We can’t wait to hear about you and your passion for social enterprises and/or impact investing!  Drop us an email or visit our website for further information!

The first post of Annual Reports from student organizations helped me draw a few more.  I always divide student organizations broadly between those that have a curricular link and those that have their focus squarely on relaxation.  I’m sure you’ll figure out where the following three groups fall.

Fletcher Social Investment Group
Jesse Simmons

The Fletcher Social Investment Group (FSIG) will soon wrap up its second year on Fletcher campus.  FSIG is a student-run group dedicated to the study and practice of impact investing and the development of the next generation of social investment leaders.  To accomplish this goal, FSIG focuses on three core competencies: advisory services to social enterprises, investment analysis and due diligence for angel investors, and research and education on impact investing.

Over the past academic year, FSIG has provided advisory services to 10 clients, including assisting with a market entry strategy for a renewable energy analytics firm and a business development strategy for a mobile provider of produce in food deserts.  FSIG has also partnered with two angel investor collaboratives to provide support in the due diligence process.  These engagements have allowed students to develop their skill sets while addressing business and investor challenges, providing them with hands-on experience with investment cycles and consulting approaches.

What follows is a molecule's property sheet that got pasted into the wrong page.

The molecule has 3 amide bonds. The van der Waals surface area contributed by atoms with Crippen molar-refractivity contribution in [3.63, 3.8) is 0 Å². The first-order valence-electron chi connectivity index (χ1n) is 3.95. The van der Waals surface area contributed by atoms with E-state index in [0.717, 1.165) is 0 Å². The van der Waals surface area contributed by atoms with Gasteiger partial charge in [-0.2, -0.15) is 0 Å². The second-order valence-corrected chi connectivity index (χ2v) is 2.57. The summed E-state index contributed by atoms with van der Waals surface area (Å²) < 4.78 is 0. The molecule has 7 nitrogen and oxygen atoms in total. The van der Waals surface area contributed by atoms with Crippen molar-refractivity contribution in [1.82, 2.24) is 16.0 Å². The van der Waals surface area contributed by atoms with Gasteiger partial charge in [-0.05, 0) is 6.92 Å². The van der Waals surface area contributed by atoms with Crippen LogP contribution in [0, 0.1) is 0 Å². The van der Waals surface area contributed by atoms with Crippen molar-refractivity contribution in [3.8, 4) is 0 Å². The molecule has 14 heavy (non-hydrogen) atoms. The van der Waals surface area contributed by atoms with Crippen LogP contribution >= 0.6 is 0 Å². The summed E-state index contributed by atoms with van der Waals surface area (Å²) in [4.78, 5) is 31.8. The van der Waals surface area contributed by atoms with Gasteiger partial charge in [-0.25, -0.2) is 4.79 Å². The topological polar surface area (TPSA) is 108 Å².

FSIG has also taken a lead in providing impact investing education here at Fletcher.  FSIG led groups through a series of Acumen courses on business and financial skills for the social sector, as well as organized a set of trainings featuring faculty experts.  FSIG also co-hosted the Impact Investing and Community Finance Conference, featuring speakers from Goldman Sachs, Acumen, and Third Sector Capital Partners.  A group of FSIG members participated in the MBA Impact Investing Network and Training (MIINT) competition held at the Wharton School, with students sourcing and conducting due diligence on early stage impact investment opportunities to present to an investment committee of judges.  Finally, FSIG produces the Investing in Impact podcast, which can be found on iTunes or on the FSIG website.